At the same time that Jacob began editing The Reconstructionist, he joined the faculty of the Reconstructionist Rabbinical College. Jacob has been an anchor on the RRC faculty for 38 years — the longest tenure in the history of the college. As the first graduate of RRC to join the full-time faculty, Jacob quickly became an anchoring presence on the faculty. He was first elected chair of the faculty and soon thereafter appointed dean. His commitment to a civilizational approach for the curriculum played a major role in its development. His efforts were critical in establishing a full range of practical rabbinics courses that could be shaped into professional tracks. And his deep commitment as dean to listening to each student and doing his best to meet individual needs helped create an atmosphere of warmth and caring that was instrumental in building the RRC as a community. Jacob’s perceptive and affectionate remarks to each student at graduation are remembered with deep appreciation by the decades of rabbis whom he addressed and all of us who were present to hear them. As dean, Jacob was the beating heart of the college.
From the time that Jacob became dean, we sought funding to deepen the spiritual work done at RRC. Early efforts included meditation, yoga and chanting; now standard in many places, at the time, they were groundbreaking as part of rabbinic education. In partnership with Barbara Breitman, Jacob then developed a Jewish spiritual direction program that proved invaluable to our students. It also greatly aided in deepening the spiritual work done in many of our congregations. Jacob’s teaching also reflected his deepened interest in connecting to the spiritual aspects of traditional Jewish texts. In combining that interest with his teaching about evolving Jewish civilization and the multiple expressions of Judaism in different times and places, Jacob explicated the Reconstructionist approach at its best.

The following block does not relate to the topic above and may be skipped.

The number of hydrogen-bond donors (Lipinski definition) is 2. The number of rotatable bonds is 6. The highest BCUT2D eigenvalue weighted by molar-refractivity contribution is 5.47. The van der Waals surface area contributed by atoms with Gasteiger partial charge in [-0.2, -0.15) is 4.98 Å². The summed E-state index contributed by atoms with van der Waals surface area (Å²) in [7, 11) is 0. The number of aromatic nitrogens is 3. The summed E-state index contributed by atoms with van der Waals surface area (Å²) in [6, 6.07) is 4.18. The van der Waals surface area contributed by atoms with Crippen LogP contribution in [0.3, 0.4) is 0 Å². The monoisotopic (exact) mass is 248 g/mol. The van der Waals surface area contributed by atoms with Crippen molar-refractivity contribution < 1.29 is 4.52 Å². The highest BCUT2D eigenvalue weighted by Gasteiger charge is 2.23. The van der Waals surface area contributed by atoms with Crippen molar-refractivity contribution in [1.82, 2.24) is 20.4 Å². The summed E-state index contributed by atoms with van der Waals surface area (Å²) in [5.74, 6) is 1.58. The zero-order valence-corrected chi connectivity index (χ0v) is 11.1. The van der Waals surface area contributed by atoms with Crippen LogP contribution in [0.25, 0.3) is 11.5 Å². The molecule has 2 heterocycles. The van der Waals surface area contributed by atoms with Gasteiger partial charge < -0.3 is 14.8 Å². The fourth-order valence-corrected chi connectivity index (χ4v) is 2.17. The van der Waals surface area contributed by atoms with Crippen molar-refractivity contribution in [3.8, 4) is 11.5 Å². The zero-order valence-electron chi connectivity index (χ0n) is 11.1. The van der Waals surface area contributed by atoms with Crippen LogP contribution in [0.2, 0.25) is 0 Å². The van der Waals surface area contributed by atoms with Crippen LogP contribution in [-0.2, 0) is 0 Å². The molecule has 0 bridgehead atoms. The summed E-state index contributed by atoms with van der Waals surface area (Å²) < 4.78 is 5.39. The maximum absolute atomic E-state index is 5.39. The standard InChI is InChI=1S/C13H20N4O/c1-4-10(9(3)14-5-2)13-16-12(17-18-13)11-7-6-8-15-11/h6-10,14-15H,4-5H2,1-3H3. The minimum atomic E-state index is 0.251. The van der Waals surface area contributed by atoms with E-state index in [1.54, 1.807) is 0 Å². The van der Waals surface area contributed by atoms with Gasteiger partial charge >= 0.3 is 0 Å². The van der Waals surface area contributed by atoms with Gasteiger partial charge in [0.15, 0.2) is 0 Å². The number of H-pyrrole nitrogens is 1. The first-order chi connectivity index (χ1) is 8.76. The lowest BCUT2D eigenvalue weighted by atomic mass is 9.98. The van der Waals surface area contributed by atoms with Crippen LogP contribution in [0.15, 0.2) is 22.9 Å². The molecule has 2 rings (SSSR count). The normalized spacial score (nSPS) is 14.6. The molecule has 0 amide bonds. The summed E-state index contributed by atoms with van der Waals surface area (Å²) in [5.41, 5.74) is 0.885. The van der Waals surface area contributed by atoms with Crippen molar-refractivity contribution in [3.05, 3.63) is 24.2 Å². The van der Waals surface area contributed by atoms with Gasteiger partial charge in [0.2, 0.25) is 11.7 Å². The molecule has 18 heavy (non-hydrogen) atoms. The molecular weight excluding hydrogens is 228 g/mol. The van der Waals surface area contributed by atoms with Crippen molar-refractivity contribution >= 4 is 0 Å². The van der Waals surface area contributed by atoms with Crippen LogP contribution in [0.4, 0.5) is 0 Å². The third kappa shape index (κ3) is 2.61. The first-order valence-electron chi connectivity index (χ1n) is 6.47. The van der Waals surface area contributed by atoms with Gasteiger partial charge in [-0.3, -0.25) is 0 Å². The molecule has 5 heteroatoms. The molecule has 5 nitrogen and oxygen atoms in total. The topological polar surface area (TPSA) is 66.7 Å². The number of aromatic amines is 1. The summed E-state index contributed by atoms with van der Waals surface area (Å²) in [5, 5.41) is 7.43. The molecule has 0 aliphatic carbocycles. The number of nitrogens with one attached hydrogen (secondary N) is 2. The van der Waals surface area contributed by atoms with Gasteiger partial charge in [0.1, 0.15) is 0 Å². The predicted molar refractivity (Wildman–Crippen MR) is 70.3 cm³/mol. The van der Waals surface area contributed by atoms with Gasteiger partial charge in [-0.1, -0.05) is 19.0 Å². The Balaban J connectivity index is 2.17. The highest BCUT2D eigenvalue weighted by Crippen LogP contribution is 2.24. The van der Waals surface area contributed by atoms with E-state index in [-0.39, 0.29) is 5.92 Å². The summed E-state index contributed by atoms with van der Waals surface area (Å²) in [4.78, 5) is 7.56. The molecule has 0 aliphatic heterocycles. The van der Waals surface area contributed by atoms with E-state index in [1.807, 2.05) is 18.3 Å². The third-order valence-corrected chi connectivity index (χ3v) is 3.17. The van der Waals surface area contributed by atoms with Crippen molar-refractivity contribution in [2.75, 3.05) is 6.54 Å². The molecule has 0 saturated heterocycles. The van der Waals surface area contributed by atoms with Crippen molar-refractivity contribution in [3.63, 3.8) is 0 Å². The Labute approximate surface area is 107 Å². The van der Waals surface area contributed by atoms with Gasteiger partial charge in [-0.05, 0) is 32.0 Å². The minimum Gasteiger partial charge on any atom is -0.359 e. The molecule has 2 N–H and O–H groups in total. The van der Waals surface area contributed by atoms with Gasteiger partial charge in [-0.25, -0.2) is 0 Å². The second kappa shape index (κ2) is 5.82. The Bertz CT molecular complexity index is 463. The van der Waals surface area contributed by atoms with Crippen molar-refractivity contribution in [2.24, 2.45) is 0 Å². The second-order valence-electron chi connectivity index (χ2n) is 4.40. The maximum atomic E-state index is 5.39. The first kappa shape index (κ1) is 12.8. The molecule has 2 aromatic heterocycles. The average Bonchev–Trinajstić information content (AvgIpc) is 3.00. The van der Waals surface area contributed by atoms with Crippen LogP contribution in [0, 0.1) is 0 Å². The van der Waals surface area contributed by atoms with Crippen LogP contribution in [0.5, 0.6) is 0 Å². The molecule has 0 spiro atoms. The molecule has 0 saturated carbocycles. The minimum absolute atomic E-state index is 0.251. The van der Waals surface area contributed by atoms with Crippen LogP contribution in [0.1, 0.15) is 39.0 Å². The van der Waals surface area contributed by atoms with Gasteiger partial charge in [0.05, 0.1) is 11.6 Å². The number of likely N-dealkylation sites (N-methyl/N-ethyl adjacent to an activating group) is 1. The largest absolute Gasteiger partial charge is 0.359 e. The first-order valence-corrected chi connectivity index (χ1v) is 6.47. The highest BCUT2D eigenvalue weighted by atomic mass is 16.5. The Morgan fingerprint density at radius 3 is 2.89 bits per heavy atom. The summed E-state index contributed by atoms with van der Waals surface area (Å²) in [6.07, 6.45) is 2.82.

Jacob has also been an active member of the Reconstructionist Rabbinical Association. One of the most controversial issues early in the life of the RRA was how rabbis should handle intermarriage. Jacob was asked to chair the committee that wrote that important early policy; he was the primary drafter. Another essay that has been important to the movement is his lengthy examination of patrilineal descent, which puts matrilineal, patrilineal and ambilineal descent in historical, sociological and moral perspective. It not only reflects Reconstructionist values but remains perhaps the most comprehensive and thoughtful essay on how lineality relates to identity and status.